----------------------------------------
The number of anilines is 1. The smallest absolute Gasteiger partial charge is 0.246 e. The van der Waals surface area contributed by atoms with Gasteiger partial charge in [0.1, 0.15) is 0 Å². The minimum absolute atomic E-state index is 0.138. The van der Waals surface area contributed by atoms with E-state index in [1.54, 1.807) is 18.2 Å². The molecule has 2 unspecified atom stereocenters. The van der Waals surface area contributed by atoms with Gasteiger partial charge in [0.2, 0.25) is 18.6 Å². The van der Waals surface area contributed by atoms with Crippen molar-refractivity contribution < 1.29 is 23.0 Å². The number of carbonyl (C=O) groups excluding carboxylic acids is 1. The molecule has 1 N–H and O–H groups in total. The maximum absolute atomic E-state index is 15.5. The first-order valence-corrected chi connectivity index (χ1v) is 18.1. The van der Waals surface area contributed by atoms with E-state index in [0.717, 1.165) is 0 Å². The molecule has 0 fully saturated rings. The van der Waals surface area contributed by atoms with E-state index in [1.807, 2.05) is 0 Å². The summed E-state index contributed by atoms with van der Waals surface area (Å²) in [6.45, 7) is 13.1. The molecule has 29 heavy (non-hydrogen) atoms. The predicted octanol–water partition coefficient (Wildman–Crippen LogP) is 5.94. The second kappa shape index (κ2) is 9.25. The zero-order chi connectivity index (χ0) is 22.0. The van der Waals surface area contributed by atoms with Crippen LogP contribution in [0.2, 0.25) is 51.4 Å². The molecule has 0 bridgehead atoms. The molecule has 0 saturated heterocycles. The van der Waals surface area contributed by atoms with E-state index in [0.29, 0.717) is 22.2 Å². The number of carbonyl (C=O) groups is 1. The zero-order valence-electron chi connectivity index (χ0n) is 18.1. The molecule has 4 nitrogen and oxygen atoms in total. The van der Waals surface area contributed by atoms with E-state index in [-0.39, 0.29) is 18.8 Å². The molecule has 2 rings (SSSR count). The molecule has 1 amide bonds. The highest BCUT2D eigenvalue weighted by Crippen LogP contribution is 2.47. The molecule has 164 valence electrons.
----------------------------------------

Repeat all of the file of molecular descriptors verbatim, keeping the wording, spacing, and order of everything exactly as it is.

The number of anilines is 1. The smallest absolute Gasteiger partial charge is 0.246 e. The van der Waals surface area contributed by atoms with Gasteiger partial charge in [0.1, 0.15) is 0 Å². The minimum absolute atomic E-state index is 0.138. The van der Waals surface area contributed by atoms with E-state index in [1.54, 1.807) is 18.2 Å². The molecule has 2 unspecified atom stereocenters. The van der Waals surface area contributed by atoms with Gasteiger partial charge in [0.2, 0.25) is 18.6 Å². The van der Waals surface area contributed by atoms with Crippen molar-refractivity contribution < 1.29 is 23.0 Å². The number of carbonyl (C=O) groups excluding carboxylic acids is 1. The molecule has 1 N–H and O–H groups in total. The maximum absolute atomic E-state index is 15.5. The first-order valence-corrected chi connectivity index (χ1v) is 18.1. The van der Waals surface area contributed by atoms with E-state index in [0.717, 1.165) is 0 Å². The molecule has 0 fully saturated rings. The van der Waals surface area contributed by atoms with E-state index in [1.807, 2.05) is 0 Å². The summed E-state index contributed by atoms with van der Waals surface area (Å²) in [6.45, 7) is 13.1. The molecule has 29 heavy (non-hydrogen) atoms. The predicted octanol–water partition coefficient (Wildman–Crippen LogP) is 5.94. The second kappa shape index (κ2) is 9.25. The zero-order chi connectivity index (χ0) is 22.0. The van der Waals surface area contributed by atoms with Crippen LogP contribution in [0.2, 0.25) is 51.4 Å². The molecule has 0 bridgehead atoms. The molecule has 0 saturated heterocycles. The van der Waals surface area contributed by atoms with E-state index in [0.29, 0.717) is 22.2 Å². The number of carbonyl (C=O) groups is 1. The zero-order valence-electron chi connectivity index (χ0n) is 18.1. The molecule has 4 nitrogen and oxygen atoms in total. The van der Waals surface area contributed by atoms with E-state index in [-0.39, 0.29) is 18.8 Å². The molecule has 2 rings (SSSR count). The molecule has 1 amide bonds. The highest BCUT2D eigenvalue weighted by Crippen LogP contribution is 2.47. The molecule has 164 valence electrons.